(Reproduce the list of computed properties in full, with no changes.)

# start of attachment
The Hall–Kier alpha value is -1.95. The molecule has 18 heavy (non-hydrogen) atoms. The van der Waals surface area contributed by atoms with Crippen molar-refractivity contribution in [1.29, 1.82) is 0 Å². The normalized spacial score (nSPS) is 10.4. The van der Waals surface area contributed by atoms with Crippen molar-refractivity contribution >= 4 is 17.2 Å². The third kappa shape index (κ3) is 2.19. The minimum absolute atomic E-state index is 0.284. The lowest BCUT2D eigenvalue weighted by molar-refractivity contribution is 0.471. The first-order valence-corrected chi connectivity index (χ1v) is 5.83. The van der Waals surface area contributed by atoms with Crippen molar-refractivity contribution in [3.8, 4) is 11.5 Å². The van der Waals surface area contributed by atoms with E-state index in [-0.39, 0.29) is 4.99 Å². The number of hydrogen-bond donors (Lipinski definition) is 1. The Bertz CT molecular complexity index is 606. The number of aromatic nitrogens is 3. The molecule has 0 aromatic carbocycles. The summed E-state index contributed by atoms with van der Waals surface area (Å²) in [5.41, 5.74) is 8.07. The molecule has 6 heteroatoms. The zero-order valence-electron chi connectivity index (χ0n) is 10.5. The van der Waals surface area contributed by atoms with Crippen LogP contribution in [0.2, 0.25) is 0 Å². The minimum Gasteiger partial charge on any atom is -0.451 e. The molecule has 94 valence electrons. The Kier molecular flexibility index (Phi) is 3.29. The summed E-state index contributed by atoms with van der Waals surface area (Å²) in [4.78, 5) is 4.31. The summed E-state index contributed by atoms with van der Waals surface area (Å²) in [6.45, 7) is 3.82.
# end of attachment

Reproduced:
The Hall–Kier alpha value is -1.95. The molecule has 18 heavy (non-hydrogen) atoms. The van der Waals surface area contributed by atoms with Crippen molar-refractivity contribution in [1.29, 1.82) is 0 Å². The normalized spacial score (nSPS) is 10.4. The van der Waals surface area contributed by atoms with Crippen molar-refractivity contribution >= 4 is 17.2 Å². The third kappa shape index (κ3) is 2.19. The minimum absolute atomic E-state index is 0.284. The lowest BCUT2D eigenvalue weighted by molar-refractivity contribution is 0.471. The first-order valence-corrected chi connectivity index (χ1v) is 5.83. The van der Waals surface area contributed by atoms with Crippen molar-refractivity contribution in [3.8, 4) is 11.5 Å². The van der Waals surface area contributed by atoms with E-state index in [-0.39, 0.29) is 4.99 Å². The number of hydrogen-bond donors (Lipinski definition) is 1. The Bertz CT molecular complexity index is 606. The number of aromatic nitrogens is 3. The molecule has 0 aromatic carbocycles. The summed E-state index contributed by atoms with van der Waals surface area (Å²) in [5.41, 5.74) is 8.07. The molecule has 6 heteroatoms. The zero-order valence-electron chi connectivity index (χ0n) is 10.5. The van der Waals surface area contributed by atoms with Crippen LogP contribution in [0.2, 0.25) is 0 Å². The minimum Gasteiger partial charge on any atom is -0.451 e. The molecule has 94 valence electrons. The Kier molecular flexibility index (Phi) is 3.29. The summed E-state index contributed by atoms with van der Waals surface area (Å²) in [4.78, 5) is 4.31. The summed E-state index contributed by atoms with van der Waals surface area (Å²) in [6.45, 7) is 3.82.